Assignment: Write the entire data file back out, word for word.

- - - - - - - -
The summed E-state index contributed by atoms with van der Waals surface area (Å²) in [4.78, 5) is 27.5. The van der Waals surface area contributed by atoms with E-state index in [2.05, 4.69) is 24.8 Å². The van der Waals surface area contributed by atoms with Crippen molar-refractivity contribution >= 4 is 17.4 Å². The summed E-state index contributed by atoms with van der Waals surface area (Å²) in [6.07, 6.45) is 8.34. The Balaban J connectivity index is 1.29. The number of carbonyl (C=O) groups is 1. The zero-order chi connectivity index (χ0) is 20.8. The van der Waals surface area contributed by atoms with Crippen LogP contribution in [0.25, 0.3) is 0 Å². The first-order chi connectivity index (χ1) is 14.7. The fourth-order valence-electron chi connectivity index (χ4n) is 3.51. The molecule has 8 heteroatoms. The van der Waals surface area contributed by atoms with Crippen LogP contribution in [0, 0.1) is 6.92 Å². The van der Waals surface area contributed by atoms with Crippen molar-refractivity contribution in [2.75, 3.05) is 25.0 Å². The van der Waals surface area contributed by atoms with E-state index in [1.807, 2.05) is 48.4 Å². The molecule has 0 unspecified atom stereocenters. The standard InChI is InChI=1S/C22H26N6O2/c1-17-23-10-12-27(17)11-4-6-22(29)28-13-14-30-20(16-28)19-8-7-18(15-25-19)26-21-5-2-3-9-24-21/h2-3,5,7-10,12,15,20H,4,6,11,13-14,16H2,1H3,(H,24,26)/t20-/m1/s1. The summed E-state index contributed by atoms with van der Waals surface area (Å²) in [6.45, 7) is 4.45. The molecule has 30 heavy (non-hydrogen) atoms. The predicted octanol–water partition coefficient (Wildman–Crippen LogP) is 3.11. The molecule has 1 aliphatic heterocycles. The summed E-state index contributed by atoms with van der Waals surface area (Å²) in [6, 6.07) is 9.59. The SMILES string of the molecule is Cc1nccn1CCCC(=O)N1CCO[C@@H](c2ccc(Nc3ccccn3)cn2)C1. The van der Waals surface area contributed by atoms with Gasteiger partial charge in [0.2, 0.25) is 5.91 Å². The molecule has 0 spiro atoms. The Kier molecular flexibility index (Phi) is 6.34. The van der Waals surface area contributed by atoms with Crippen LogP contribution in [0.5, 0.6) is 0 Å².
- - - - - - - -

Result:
The summed E-state index contributed by atoms with van der Waals surface area (Å²) in [4.78, 5) is 27.5. The van der Waals surface area contributed by atoms with E-state index in [2.05, 4.69) is 24.8 Å². The van der Waals surface area contributed by atoms with Crippen molar-refractivity contribution >= 4 is 17.4 Å². The summed E-state index contributed by atoms with van der Waals surface area (Å²) in [6.07, 6.45) is 8.34. The Balaban J connectivity index is 1.29. The number of carbonyl (C=O) groups is 1. The zero-order chi connectivity index (χ0) is 20.8. The van der Waals surface area contributed by atoms with Crippen LogP contribution in [0.25, 0.3) is 0 Å². The first-order chi connectivity index (χ1) is 14.7. The fourth-order valence-electron chi connectivity index (χ4n) is 3.51. The molecule has 8 heteroatoms. The van der Waals surface area contributed by atoms with Crippen LogP contribution in [0, 0.1) is 6.92 Å². The van der Waals surface area contributed by atoms with Crippen molar-refractivity contribution in [2.75, 3.05) is 25.0 Å². The van der Waals surface area contributed by atoms with E-state index in [1.807, 2.05) is 48.4 Å². The molecule has 0 unspecified atom stereocenters. The standard InChI is InChI=1S/C22H26N6O2/c1-17-23-10-12-27(17)11-4-6-22(29)28-13-14-30-20(16-28)19-8-7-18(15-25-19)26-21-5-2-3-9-24-21/h2-3,5,7-10,12,15,20H,4,6,11,13-14,16H2,1H3,(H,24,26)/t20-/m1/s1. The summed E-state index contributed by atoms with van der Waals surface area (Å²) in [6.45, 7) is 4.45. The molecule has 30 heavy (non-hydrogen) atoms. The predicted octanol–water partition coefficient (Wildman–Crippen LogP) is 3.11. The molecule has 1 aliphatic heterocycles. The summed E-state index contributed by atoms with van der Waals surface area (Å²) in [6, 6.07) is 9.59. The SMILES string of the molecule is Cc1nccn1CCCC(=O)N1CCO[C@@H](c2ccc(Nc3ccccn3)cn2)C1. The van der Waals surface area contributed by atoms with Gasteiger partial charge in [0.2, 0.25) is 5.91 Å². The molecule has 0 spiro atoms. The Kier molecular flexibility index (Phi) is 6.34. The van der Waals surface area contributed by atoms with Crippen LogP contribution in [0.5, 0.6) is 0 Å².